Abstract| Volume 14, ISSUE 4, SUPPLEMENT , S17, April 2013

Interactions between gender and other risk factors are associated with persistent neck pain after motor vehicle collision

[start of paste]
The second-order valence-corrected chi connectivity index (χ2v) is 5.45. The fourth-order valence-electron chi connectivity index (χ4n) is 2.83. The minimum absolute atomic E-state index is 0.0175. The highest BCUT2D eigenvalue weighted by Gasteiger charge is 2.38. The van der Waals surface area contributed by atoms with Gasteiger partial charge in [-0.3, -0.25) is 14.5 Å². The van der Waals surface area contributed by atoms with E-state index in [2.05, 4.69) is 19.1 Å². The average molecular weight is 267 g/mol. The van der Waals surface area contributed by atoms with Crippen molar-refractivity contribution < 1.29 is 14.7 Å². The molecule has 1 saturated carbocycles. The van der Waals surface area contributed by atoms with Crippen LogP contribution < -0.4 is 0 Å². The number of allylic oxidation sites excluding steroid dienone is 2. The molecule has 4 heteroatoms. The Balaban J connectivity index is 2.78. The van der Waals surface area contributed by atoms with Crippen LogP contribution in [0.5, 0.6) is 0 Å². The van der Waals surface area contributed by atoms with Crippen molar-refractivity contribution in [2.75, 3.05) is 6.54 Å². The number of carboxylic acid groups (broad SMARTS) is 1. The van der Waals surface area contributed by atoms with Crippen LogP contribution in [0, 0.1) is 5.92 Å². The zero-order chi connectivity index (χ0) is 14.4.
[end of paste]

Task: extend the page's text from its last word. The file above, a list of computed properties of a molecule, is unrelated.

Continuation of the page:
Persistent moderate or severe neck pain (MSNP) after motor vehicle collision (MVC) is an international public health problem. Increasing evidence suggests that the etiology of persistent pain in women and men may differ, but to date gender differences in risk factors for post-MVC MSNP have not been assessed. In this prospective observational study, we evaluated for gender differences in risk factors for MSNP six weeks after MVC. European American men and women ≥18 and ≤ 65 years of age presenting to one of eight emergency departments (EDs) in four no-fault insurance states within 24 hours of MVC who did not have fracture or other injury requiring hospital admission were enrolled. Baseline ED assessment included an evaluation of participant demographic, pre-MVC health, and initial symptom characteristics. Six week telephone follow-up assessment included evaluation for the presence of MSNP (defined as neck pain ≥4 on 0 - 10 NRS during the past week). Participants reporting involvement in litigation at six week follow-up were excluded. Interactions between gender and other predictors were evaluated and relative risks (RRs) by gender were estimated using Poisson regression adjusted for study site. Interactions with p < .10 were considered significant. 711/948 (75%) of enrolled patients completed 6 week follow-up and were non-litigants. The strength of association (RR) between a number of predictors and MSNP significantly differed between women and men, including severe pre-MVC depression (1.2 vs. 2.8), high catastrophizing (1.2 vs. 3.5), highest age tertile (1.3 vs. 3.3), rear end collision (1.1 vs. 2.3), and increased estimated time to physical recover at time of initial ED visit (1.5 vs. 3.0). These findings indicate that risk factors for MSNP 6 weeks after MVC differ between women and men. Further studies are needed to better understand gender differences in the etiology of post-traumatic pain. Supported by NIAMS R01AR056328.